Children and Nociplastic Pain[edit | edit source]

Nociplastic pain can also occur in children. One in five children and adolescents experience chronic pain that is constant or recurring. Classic symptoms can include panic disorder, social phobia, and reduced quality of sleep compared to patients with other types of pain. [6]

In a study by Ocay et al (2023), children that experienced nociplastic pain had the symptoms of pain hypersensitivity in the area of pain, heightened symptoms of panic and social phobia, and reduced sleep quality. In this study, children between the ages of 4-18 were assessed. Children with nociplastic pain experienced thermal hyperalgesia and mechanical hyperalgesia somatosensory profile, had an increased loss of function related to mechanical and vibrational sensation, had pain hypersensitivity to mechanical or thermal stimuli, and also had a higher pain intensity when being assessed compared to the previous month. Altered brain function is also possible, which can lead to poor pain-related outcomes such as pain interference, pain catastrophising, fatigue, anxiety, and depression. [12]

Similar to adult patients, paediatric patients can be diagnosed through screening, via pain questionnaires and qualitative sensory testing. Paediatric patients with nociplastic pain resulted with a poorer outcome after receiving medical intervention or treatment, compared to patients without nociplastic pain. [12]

Possible medication that can be administered include non-steroidal anti-inflammatory drugs (NSAIDs) (eg ibuprofen, celecoxib), muscle relaxants (eg baclofen), opiates (eg morphine), anti-depressants (eg amitriptyline), anti-epileptics (eg gabapentin), anti-migraine agents, oral corticosteroids, sedatives (eg benzodiazepines), or other analgesics and antipyretics agents (eg acetaminophen, clonidine, magnesium, etc). Possible treatments can encompass peripheral nerve and interfacial plane single blocks, pulsed radiofrequency, or local infiltrations. [12]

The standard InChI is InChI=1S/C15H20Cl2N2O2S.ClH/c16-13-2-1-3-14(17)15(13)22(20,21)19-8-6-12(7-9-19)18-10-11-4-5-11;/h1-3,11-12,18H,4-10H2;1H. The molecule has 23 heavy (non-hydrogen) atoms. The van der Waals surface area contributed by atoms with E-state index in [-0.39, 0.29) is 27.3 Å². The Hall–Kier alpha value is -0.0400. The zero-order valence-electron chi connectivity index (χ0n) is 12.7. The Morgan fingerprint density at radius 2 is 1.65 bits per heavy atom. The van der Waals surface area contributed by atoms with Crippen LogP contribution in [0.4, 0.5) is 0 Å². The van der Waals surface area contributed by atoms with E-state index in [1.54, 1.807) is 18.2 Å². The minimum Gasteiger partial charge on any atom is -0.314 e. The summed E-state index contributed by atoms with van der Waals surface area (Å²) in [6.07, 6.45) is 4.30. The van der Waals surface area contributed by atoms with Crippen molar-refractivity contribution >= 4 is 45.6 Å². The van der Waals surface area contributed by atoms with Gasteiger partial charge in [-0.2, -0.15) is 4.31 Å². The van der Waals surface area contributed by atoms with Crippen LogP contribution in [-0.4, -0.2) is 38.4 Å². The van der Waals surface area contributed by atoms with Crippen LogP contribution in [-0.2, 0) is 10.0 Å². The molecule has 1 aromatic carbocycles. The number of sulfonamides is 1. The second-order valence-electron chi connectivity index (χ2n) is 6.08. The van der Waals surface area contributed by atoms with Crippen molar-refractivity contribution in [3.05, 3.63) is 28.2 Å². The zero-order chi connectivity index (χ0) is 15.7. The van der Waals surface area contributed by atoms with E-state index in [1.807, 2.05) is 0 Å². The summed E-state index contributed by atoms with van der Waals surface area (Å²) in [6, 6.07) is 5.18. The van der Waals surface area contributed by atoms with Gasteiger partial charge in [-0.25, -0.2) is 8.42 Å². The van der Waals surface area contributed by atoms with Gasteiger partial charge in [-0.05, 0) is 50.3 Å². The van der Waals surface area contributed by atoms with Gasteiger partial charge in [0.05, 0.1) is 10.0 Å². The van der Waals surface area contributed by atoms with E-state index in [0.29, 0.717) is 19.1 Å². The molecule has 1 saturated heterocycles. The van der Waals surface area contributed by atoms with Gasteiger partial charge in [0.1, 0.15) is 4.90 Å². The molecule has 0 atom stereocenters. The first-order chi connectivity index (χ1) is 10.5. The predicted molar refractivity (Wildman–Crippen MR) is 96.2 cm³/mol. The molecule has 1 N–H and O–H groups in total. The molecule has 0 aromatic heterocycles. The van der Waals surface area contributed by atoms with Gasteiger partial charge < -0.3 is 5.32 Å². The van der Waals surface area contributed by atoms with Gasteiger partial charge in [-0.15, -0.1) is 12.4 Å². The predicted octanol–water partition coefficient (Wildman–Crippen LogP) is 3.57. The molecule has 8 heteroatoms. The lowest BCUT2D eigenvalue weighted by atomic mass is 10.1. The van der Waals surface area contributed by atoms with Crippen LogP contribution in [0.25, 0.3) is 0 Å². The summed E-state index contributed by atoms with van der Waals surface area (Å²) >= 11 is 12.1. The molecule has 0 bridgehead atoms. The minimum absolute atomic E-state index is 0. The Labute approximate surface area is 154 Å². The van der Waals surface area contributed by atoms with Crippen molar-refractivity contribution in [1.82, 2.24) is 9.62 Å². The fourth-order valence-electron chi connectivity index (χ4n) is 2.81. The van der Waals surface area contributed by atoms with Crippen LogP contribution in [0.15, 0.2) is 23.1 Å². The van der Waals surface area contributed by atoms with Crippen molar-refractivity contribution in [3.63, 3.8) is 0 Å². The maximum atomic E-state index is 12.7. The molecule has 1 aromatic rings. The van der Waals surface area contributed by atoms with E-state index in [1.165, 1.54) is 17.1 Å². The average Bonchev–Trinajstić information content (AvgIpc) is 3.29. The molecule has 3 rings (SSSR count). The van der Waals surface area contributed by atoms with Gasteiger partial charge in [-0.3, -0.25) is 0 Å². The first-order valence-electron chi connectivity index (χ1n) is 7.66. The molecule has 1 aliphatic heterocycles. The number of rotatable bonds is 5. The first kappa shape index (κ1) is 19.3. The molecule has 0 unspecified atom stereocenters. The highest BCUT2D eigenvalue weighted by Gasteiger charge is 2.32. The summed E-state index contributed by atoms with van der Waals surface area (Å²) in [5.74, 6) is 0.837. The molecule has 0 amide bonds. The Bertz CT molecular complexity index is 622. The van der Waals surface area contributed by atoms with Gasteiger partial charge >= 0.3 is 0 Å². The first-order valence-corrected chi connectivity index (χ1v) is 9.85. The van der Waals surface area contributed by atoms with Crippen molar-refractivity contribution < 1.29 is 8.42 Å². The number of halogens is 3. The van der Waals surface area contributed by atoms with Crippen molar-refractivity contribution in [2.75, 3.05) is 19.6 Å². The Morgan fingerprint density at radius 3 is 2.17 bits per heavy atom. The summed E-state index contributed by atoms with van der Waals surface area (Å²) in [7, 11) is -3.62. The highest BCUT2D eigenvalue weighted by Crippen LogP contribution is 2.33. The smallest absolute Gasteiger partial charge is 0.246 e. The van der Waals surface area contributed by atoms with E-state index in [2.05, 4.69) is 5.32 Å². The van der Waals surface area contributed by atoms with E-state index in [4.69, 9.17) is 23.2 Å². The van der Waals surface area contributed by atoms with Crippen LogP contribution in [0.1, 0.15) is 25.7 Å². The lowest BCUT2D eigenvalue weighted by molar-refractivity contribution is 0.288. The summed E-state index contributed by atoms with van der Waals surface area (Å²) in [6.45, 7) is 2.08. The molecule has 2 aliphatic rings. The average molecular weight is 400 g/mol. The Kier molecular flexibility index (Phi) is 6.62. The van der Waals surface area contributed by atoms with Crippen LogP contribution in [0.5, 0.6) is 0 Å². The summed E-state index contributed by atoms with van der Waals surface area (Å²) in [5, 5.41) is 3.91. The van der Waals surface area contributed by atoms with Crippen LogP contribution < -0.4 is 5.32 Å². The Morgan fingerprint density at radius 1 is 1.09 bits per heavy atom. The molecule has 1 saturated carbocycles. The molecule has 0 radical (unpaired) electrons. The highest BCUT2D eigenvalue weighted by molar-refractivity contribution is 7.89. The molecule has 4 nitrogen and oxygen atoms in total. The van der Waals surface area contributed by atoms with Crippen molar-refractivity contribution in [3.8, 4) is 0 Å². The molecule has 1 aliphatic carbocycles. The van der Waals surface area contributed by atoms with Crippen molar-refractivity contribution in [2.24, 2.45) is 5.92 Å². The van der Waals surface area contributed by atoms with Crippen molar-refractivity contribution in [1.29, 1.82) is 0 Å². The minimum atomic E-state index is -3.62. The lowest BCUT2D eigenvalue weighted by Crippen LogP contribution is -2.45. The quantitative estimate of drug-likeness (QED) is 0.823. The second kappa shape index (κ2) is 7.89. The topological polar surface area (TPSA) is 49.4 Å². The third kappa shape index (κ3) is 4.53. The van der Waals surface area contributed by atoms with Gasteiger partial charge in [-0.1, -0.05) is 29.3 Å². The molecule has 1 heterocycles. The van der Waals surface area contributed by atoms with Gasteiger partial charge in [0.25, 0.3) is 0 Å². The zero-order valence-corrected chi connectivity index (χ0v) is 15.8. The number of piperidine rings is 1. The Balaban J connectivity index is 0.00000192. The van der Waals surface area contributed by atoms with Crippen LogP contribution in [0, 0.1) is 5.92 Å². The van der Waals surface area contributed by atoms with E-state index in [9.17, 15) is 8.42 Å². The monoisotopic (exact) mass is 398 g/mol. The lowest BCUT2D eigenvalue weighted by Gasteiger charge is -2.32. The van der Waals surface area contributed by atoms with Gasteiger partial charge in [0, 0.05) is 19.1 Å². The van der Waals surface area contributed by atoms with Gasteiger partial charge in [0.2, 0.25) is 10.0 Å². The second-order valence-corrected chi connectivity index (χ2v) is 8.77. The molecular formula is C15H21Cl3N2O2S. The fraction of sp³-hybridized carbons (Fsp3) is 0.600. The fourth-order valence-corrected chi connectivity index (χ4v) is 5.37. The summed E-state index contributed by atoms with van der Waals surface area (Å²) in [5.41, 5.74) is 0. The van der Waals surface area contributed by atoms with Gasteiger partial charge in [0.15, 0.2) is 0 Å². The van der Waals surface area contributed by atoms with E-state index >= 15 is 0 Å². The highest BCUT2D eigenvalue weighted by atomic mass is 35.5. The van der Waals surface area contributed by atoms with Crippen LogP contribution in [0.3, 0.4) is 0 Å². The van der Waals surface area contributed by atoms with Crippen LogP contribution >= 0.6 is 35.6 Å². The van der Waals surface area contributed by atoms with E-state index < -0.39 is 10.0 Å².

There was a lower proportion of patients that had a meaningful clinical outcome who had nociplastic pain, compared to those with non-nociplastic pain, after treatment. [12]

Outcome Measures with Paediatrics[edit | edit source]

There are various possible outcome measures as applicable to paediatrics and adolescents, their parents, and families. The Functional Disability Inventory (FDI) questionnaire, Revised Child Anxiety and Depression Scale (RCADS) questionnaire, and Pittsburgh Sleep Quality Index (PSQI) questionnaire helps indicate children's self-reported level of disability, their subjective interpretation of depression and anxiety, and sleep quality. The RCADS constitutes subscales representing separation anxiety disorder, generalised anxiety disorder, panic disorder, social phobia, obsessive compulsive disorder, and low mood (major depressive disorder). The Douleur Neuropathique 4 (DN4) questionnaire helps indicate if there is a presence of a neuropathic component. This questionnaire is completed by the patients with their physicians. The Pain Catastrophizing Scale for Children (PCS-C) was completed by patients to assess their negative thoughts or feelings while experiencing pain.

Family burden in relation to the paediatric care is assessed with the the Impact on Family Scale (IOFS), which is completed by the parents of the patients. On this scale, a higher score indicates a worse impact on the family and their social wellbeing as a result of the chronic paediatric illness. The Pain Catastrophising Scale for Parents (PCS-P) can also be used. This help indicate the negative thoughts or feelings of the parents while their child is experiencing pain, and thus is completed by the parents of the paediatric patient.